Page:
Four years later, he becomes the director of the scouting newspaper, PLEINS JEUX. At the same time, he is a scout group leader and a part-time teacher at a youth institute in Marolles, which is where he meets MiTacq.
Georges Troisfontaines solicits his talents as an advertising executive for his company WORLD’S CREATION. He accepts the job, but part-time, so that he can continue his work as a youth worker with underprivileged youngsters in Brussels.
He then works for various advertising agencies and eventually becomes an independent copywriter in 1973.
This is when the comic book industry knocks on his door. More or less abandoned by Jean-Michel Charlier, who is increasingly absorbed by his numerous projects, MiTacq finds himself technically out of work on La Patrouille des Castors, and is forced to create a temporary new character, Stany Derval, to be able to keep working as a cartoonist.
After writing an initial script himself, he had turned to André H. Beckers for help on the two next adventures, but had at this point already decided to look for a new partner. After many hesitations and a trip to Ireland to become familiar with the setting of the story, Jacques Stoquart agrees to write “Les Galops d’enfer” (1973) for him.
Meeting Michel Greg in 1974 will however be a decisive moment in his career as a scriptwriter.
He creates several new characters for the TINTIN magazine and its collaborators, such as Wen and Rorika for Eric (Frédéric Delzant), Ivan Zourine for René Follet, and Ramiro for William Vance. A similar collaboration with the competitive magazine, SPIROU, forces him to adopt the ironic pseudonym “Lemasque” for his work on Stany Derval (several short stories and the long fantasy story, “Les Tombeaux de glace”, 1976). He also writes a short Natacha story for François Walthéry under this alias (Un tour de passe-passe, 1975).
Disappointed by readers’ reactions to these weeklies in the annual ratings, Stoquart withdraws and returns to advertising. At the urgent request of his friend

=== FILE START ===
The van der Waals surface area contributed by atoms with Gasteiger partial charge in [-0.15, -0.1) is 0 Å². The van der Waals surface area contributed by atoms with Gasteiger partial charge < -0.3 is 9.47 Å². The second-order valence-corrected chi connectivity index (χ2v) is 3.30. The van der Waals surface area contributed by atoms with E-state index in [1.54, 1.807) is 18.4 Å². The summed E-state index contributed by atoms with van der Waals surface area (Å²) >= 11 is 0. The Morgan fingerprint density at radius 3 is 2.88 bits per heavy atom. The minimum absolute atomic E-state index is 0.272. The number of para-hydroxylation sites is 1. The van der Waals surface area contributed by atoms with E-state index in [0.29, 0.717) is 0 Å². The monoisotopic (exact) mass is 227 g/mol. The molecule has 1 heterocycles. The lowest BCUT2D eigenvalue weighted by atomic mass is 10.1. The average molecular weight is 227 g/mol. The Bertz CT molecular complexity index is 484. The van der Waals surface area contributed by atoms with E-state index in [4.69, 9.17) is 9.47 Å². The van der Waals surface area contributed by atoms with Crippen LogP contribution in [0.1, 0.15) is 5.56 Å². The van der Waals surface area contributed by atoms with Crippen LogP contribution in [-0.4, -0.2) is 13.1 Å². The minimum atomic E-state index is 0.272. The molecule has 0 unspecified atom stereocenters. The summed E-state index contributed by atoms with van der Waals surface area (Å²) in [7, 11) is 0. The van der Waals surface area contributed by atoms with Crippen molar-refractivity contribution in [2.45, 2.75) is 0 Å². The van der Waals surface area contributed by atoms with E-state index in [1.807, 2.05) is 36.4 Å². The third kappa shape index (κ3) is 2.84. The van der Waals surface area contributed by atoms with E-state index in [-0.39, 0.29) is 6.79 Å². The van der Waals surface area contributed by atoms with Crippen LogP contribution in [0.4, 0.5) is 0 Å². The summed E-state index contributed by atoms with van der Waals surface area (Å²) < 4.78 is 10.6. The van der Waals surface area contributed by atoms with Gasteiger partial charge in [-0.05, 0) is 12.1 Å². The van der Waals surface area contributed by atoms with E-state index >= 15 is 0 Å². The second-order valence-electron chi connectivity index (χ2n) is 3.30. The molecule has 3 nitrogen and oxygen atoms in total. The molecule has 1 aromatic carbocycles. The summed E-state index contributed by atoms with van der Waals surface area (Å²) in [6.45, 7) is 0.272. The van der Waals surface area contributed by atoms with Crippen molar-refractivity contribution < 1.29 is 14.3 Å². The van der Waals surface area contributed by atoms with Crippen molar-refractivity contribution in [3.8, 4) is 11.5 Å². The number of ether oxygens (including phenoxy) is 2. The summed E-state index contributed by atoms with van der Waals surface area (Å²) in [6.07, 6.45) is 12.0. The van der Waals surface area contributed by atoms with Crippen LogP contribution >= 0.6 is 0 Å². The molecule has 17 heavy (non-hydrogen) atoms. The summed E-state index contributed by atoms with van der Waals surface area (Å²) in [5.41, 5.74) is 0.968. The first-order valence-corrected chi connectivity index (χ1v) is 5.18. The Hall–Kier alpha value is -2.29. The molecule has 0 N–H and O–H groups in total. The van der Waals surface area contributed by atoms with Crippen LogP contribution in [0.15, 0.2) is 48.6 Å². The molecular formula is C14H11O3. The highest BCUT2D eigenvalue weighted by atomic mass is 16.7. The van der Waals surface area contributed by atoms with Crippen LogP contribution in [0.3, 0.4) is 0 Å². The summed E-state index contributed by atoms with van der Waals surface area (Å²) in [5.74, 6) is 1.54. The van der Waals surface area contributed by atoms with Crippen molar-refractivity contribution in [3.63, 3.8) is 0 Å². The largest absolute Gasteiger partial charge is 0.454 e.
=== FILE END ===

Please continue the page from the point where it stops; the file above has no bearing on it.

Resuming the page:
René Follet, he takes up scriptwriting again ten years later. The duo tries to revive Jean Valhardi (Un gosse à abattre, 1986) and then adapt detective stories written by John Flanders (Jean Ray) with the adolescent Edmund Bell in the starring role, for Éditions Claude Lefrancq.
He also contributes to the Steven Severijn series (Stève Séverin, in its partial adaptation by Glénat) that is produced by Folle for the Dutch market. MiTacq calls on him to work out some of the ideas he wishes to develop in the Castors, which is now fully under his control: this results in several truly wonderful stories – “L’Envers du décor”, “Souvenirs d’El Casino” and “La Pierre de foudre”. He even contributes to the last unfinished work of his talented friend (“Les Naufragés de la Marie-Jolie”). His drive to write however, unfortunately dies along with this faithful companion.
Stoquart has also written scripts for two biographies of model characters for the illustrator Cécile Schmitz (“L’Homme de Molokaï”, then “Nous n’irons pas à Jérusalem” or “La vie d’Ignace de Loyola”) and has adapted a novel by Isaac Asimov for Eric Loutte at Claude Lefrancq (“Les poisons de Mars”).
Though he denies being a scriptwriter, he has nonetheless created a number of impressive works that will always remain classics of a certain comic book era.
Subscribe to our newsletter
to get our latest comics news